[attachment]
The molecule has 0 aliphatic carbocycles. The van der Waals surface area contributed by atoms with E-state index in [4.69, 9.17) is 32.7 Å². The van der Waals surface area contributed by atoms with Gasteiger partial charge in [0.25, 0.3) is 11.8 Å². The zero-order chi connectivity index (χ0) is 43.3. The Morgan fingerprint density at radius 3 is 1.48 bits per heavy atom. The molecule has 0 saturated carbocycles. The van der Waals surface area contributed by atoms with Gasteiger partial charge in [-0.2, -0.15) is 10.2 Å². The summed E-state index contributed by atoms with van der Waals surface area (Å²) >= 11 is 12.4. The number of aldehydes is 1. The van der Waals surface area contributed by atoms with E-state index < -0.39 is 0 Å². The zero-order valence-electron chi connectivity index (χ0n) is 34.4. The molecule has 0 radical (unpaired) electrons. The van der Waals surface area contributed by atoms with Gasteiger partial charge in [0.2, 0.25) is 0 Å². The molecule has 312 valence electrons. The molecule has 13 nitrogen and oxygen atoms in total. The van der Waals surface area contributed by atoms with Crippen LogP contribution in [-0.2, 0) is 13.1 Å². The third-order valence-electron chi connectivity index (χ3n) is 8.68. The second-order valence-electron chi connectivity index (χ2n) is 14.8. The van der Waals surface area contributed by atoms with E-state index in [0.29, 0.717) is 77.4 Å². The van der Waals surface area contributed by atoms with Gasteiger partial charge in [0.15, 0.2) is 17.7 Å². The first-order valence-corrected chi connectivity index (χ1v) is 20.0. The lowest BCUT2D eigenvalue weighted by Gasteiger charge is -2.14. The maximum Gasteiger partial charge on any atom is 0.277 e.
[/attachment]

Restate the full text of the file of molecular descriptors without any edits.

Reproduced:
The molecule has 0 aliphatic carbocycles. The van der Waals surface area contributed by atoms with E-state index in [4.69, 9.17) is 32.7 Å². The van der Waals surface area contributed by atoms with Gasteiger partial charge in [0.25, 0.3) is 11.8 Å². The zero-order chi connectivity index (χ0) is 43.3. The Morgan fingerprint density at radius 3 is 1.48 bits per heavy atom. The molecule has 0 saturated carbocycles. The van der Waals surface area contributed by atoms with Gasteiger partial charge in [-0.2, -0.15) is 10.2 Å². The summed E-state index contributed by atoms with van der Waals surface area (Å²) >= 11 is 12.4. The number of aldehydes is 1. The van der Waals surface area contributed by atoms with E-state index < -0.39 is 0 Å². The zero-order valence-electron chi connectivity index (χ0n) is 34.4. The molecule has 0 radical (unpaired) electrons. The van der Waals surface area contributed by atoms with Gasteiger partial charge in [0.2, 0.25) is 0 Å². The molecule has 312 valence electrons. The molecule has 13 nitrogen and oxygen atoms in total. The van der Waals surface area contributed by atoms with Crippen LogP contribution in [-0.2, 0) is 13.1 Å². The third-order valence-electron chi connectivity index (χ3n) is 8.68. The second-order valence-electron chi connectivity index (χ2n) is 14.8. The van der Waals surface area contributed by atoms with E-state index in [0.29, 0.717) is 77.4 Å². The van der Waals surface area contributed by atoms with Gasteiger partial charge in [0.15, 0.2) is 17.7 Å². The first-order valence-corrected chi connectivity index (χ1v) is 20.0. The lowest BCUT2D eigenvalue weighted by Gasteiger charge is -2.14. The maximum Gasteiger partial charge on any atom is 0.277 e.